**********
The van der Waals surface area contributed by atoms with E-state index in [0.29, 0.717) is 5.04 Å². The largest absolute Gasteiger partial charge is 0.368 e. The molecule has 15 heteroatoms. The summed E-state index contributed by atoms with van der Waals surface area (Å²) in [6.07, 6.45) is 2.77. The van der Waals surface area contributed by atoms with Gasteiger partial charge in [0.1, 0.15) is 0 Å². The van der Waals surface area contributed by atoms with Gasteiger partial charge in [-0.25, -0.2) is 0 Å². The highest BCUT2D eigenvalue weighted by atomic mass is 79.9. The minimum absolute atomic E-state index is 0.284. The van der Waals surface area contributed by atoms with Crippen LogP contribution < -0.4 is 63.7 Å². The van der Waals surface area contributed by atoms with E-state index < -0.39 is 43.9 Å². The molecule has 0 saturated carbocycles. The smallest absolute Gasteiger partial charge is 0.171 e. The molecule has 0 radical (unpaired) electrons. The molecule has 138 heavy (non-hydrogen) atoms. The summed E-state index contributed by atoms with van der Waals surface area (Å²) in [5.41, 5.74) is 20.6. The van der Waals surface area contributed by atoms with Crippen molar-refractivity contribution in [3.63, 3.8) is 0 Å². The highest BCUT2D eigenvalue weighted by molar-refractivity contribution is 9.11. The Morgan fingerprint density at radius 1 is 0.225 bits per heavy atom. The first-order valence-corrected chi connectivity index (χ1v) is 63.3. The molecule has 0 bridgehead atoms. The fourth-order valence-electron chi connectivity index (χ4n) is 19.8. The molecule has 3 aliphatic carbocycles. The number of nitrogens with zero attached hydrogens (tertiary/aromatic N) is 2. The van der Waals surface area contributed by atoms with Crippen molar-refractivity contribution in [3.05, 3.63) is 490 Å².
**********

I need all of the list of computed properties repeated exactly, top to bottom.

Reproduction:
The van der Waals surface area contributed by atoms with E-state index in [0.29, 0.717) is 5.04 Å². The largest absolute Gasteiger partial charge is 0.368 e. The molecule has 15 heteroatoms. The summed E-state index contributed by atoms with van der Waals surface area (Å²) in [6.07, 6.45) is 2.77. The van der Waals surface area contributed by atoms with Gasteiger partial charge in [0.1, 0.15) is 0 Å². The van der Waals surface area contributed by atoms with Gasteiger partial charge in [-0.25, -0.2) is 0 Å². The highest BCUT2D eigenvalue weighted by atomic mass is 79.9. The minimum absolute atomic E-state index is 0.284. The van der Waals surface area contributed by atoms with Crippen LogP contribution < -0.4 is 63.7 Å². The van der Waals surface area contributed by atoms with E-state index < -0.39 is 43.9 Å². The molecule has 0 saturated carbocycles. The smallest absolute Gasteiger partial charge is 0.171 e. The molecule has 0 radical (unpaired) electrons. The molecule has 138 heavy (non-hydrogen) atoms. The summed E-state index contributed by atoms with van der Waals surface area (Å²) in [5.41, 5.74) is 20.6. The van der Waals surface area contributed by atoms with Crippen molar-refractivity contribution in [3.63, 3.8) is 0 Å². The highest BCUT2D eigenvalue weighted by molar-refractivity contribution is 9.11. The Morgan fingerprint density at radius 1 is 0.225 bits per heavy atom. The first-order valence-corrected chi connectivity index (χ1v) is 63.3. The molecule has 0 bridgehead atoms. The fourth-order valence-electron chi connectivity index (χ4n) is 19.8. The molecule has 3 aliphatic carbocycles. The number of nitrogens with zero attached hydrogens (tertiary/aromatic N) is 2. The van der Waals surface area contributed by atoms with Crippen molar-refractivity contribution in [3.05, 3.63) is 490 Å².